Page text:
Augustus Welby Pugin, the charismatic leader and promoter of the Gothic Revival, best known to the public for his work on the interiors of the new Palace of Westminster, was one of the most important architects of the nineteenth century. The key reviver of the arts of the Middle Ages, he was not only an architect but also a consummate designer of furniture, wallpaper, fabrics, encaustic tiles and stained glass. Further, he was a powerful propagandist as a writer, as witnessed for example in his Contrasts (1836) and The True Principles of Pointed or Christian Art (1841). His output both as an architect and designer was huge. His bold insistence on his True Principles – fitness of style and materials to site, revealed and honest construction, and the concept of form following function, made him immensely influential. For Pugin, these principles were best shown in the pre-Reformation Gothic architecture and design of the Middle Ages, and he inspired many other nineteenth-century architects, as for example George Gilbert Scott, George Edmund Street, and William Burges, to work in the Gothic style. His principles, in a more general sense, could however also be said to have a wider application.

Surely no-one left has his mark on East Kent, specifically at Ramsgate in the Isle of Thanet, so tangibly as Pugin. He revelled in the ancient Christian history of the Island, and in the fact that it was close to Ramsgate, at Ebbsfleet, that St Augustine had landed in 597. Hence he wished to build a church there, driven by his Catholicism (he converted in 1835) and entirely at his own expense, for the use of Catholic parishioners, and to dedicate it to St Augustine. To accommodate his family of six children, and eventually his third wife and a further two children, he first had to design a house - The Grange, very close to the church. The house, innovatory in plan and appearance and setting a new template for domestic architecture, together with the church, and its exquisite detailing, make an unforgettable statement of his vision and beliefs. In the sitting room at The Grange he set in stained glass a replica of a celebrated map of the Isle of Thanet by William Elmham, dating from the very early fifteenth century. He also added a quotation, which ran round the map, in Latin, and which was quaintly translated as ‘Tenet’s round Ifle, compafs’d with water round/Fruitful and neat, the like’s not to be found’ [sic].1 In his church, described by him as ‘my own child’,2 he designed a window showing King Ethelbert and Queen Bertha of Kent, and after his death a magnificent window, depicting St Augustine’s mission in England, was installed above his tomb.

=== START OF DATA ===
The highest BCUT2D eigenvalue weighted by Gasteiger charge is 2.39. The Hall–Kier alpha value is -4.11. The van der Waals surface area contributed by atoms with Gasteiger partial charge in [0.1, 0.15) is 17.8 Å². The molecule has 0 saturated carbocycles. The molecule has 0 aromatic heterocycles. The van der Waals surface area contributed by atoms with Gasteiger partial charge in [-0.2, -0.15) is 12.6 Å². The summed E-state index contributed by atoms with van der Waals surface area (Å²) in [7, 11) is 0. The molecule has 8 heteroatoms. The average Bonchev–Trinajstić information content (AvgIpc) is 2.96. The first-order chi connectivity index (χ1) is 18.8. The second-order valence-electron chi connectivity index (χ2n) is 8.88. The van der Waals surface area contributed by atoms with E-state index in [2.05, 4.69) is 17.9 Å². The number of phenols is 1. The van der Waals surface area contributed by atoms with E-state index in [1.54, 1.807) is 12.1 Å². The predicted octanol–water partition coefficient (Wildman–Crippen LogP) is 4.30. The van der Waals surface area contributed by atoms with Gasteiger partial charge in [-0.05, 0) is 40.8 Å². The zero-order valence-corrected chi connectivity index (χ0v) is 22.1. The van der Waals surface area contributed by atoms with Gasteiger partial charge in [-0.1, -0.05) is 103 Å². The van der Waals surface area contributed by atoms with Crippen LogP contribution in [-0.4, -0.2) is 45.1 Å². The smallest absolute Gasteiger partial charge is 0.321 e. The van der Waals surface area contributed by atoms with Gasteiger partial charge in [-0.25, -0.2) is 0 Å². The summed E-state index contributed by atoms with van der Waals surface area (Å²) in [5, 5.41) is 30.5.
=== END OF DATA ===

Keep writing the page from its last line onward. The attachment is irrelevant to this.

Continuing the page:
Not only was St Augustine a central figure to Pugin, but also he relished being near the sea, and bought a substantial Deal lugger, Caroline - ‘she is just six inches longer than my studio’3 - to earn some extra income and to help save mariners and cargo from the perils of the nearby Goodwin Sands. Nautical life had always meant a great deal to him. He identified strongly and enthusiastically with the area, collecting histories of East Kent sites, and recording scenes in pencil and watercolour locally. His wife Jane reported in 1849, ‘Augustus went sketching the Kentish churches almost all this summer, many days walking 18 or 20 miles besides taking 5 or 6 coloured sketches.’[sic]4

Pugin was aged only forty when he died at home in Ramsgate in 1852. His life in which Ramsgate played a very significant part, had been turbulent and hyperactive, and he had achieved an extraordinary amount in such a short time. His oldest son, Edward (1834-1875), a talented but controversial figure, also left his mark architecturally on the area, and well beyond, but that is another story.

This article was published: 9 April 2023.


As listed in endnotes, plus:

Hill, Rosemary, God’s Architect; Pugin and the Building of Romantic Britain,2007, London; Penguin/Allan Lane.


  1. Lewis, John, The History and Antiquities Ecclesiastical and Civil of the Isle of Tenet, in Kent, 1736, second edition, volume 1, p.60. 

  2. Powell, John Hardman, Pugin in his home, edited with introduction by Alexandra Wedgwood, 2006, enlarged edition, p.26. 

  3. Belcher, Margaret, The Collected Letters of A.W.N. Pugin, volume 4, letter to John Hardman, p.44. 

  4. Pugin, Jane, ‘Dearest Augustus and I’; the Journal of Jane Pugin, edited with introduction by Caroline Stanford, 2004, p.56.